Rajoy is not a stupid man. In opposing the Catalan independence referendum so violently he has been able to use what is seen as the image of the Spanish state in securing and upholding support for the his government and the Popular Party.
Since Spain’s transition to democracy in the 1970s, it has been embroiled in corruption scandals, which have caused many to lose faith in the Spanish government. Almost 1,500 people faced trial for corruption in Spain between 2015 and the end of 2016. About 70 percent of them were found guilty. Rajoy was recently forced to deny any knowledge of illegal financing of the Popular Party in a high profile court case involving party members allegedly granting public contracts in exchange for cash or other gifts. While Rajoy himself was not implicated, he is the first sitting Prime Minister to have to appear as a witness in a Spanish court.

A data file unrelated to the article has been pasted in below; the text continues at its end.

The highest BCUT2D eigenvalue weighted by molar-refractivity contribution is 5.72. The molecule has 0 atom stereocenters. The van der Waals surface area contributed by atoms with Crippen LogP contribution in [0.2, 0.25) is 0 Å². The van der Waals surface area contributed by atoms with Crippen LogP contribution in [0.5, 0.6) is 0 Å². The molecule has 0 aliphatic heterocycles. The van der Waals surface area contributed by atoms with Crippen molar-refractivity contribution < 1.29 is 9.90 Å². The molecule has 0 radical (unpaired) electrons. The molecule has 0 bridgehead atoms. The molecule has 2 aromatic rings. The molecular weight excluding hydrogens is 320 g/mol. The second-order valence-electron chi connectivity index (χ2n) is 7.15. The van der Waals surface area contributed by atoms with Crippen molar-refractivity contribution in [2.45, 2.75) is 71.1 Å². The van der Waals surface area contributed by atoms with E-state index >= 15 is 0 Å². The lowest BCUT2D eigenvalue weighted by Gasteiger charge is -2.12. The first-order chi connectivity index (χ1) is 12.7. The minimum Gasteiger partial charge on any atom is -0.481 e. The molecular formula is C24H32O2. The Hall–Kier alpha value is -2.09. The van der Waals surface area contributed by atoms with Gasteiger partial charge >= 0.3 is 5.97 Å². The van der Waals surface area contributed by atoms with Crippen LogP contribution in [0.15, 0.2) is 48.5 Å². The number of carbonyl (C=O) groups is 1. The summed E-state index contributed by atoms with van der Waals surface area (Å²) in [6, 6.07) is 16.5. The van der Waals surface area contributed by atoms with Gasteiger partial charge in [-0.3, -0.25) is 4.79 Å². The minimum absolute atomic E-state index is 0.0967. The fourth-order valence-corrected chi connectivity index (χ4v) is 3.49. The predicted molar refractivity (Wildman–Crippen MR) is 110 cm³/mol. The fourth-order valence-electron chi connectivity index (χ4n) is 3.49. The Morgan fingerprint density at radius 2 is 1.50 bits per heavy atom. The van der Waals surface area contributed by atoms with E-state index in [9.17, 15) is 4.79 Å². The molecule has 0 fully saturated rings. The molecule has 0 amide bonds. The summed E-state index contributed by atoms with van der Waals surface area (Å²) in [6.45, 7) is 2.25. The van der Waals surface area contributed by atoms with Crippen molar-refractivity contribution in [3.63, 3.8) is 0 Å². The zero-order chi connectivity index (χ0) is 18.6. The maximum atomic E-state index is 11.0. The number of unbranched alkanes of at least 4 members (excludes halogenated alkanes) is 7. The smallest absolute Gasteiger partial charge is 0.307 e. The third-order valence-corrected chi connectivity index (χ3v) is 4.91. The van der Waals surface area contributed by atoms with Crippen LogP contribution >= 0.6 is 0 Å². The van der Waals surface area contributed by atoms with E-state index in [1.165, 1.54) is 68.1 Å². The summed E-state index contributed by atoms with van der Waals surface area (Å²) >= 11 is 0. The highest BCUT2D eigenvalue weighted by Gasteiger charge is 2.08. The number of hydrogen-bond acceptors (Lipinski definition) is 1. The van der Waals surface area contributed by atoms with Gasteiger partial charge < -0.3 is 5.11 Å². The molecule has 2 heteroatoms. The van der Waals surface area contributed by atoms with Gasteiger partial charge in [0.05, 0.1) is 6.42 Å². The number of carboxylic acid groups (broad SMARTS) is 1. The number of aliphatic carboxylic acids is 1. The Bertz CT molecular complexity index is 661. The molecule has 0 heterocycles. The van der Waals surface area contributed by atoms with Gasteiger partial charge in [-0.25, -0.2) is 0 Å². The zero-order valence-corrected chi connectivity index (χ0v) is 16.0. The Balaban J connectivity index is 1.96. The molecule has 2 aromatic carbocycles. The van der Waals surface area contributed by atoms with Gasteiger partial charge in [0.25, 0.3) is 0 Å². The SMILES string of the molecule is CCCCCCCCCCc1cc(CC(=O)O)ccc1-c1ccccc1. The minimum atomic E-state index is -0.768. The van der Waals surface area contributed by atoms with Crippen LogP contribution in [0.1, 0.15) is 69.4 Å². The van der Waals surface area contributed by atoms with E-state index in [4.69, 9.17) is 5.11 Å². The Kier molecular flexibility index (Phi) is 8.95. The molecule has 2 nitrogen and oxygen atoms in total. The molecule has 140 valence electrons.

Another problem facing Spain is the social crisis which can be seen with increasing unemployment and inequality, which primarily effects the younger generations. A good way I like to describe the Popular Party is Spain’s version of the UK Conservative Party. Throughout their time in power, the PP have made massive cuts in education while handing out bailouts to a Spanish bank called Bankia. Youth unemployment in Spain is over 50% with general unemployment above 25%. It is this that led to the Indignados protests, these were peaceful sit-ins organised by the youth of Spain. Yet they were met with the same police response to the Catalonia referendum: violence and intimidation.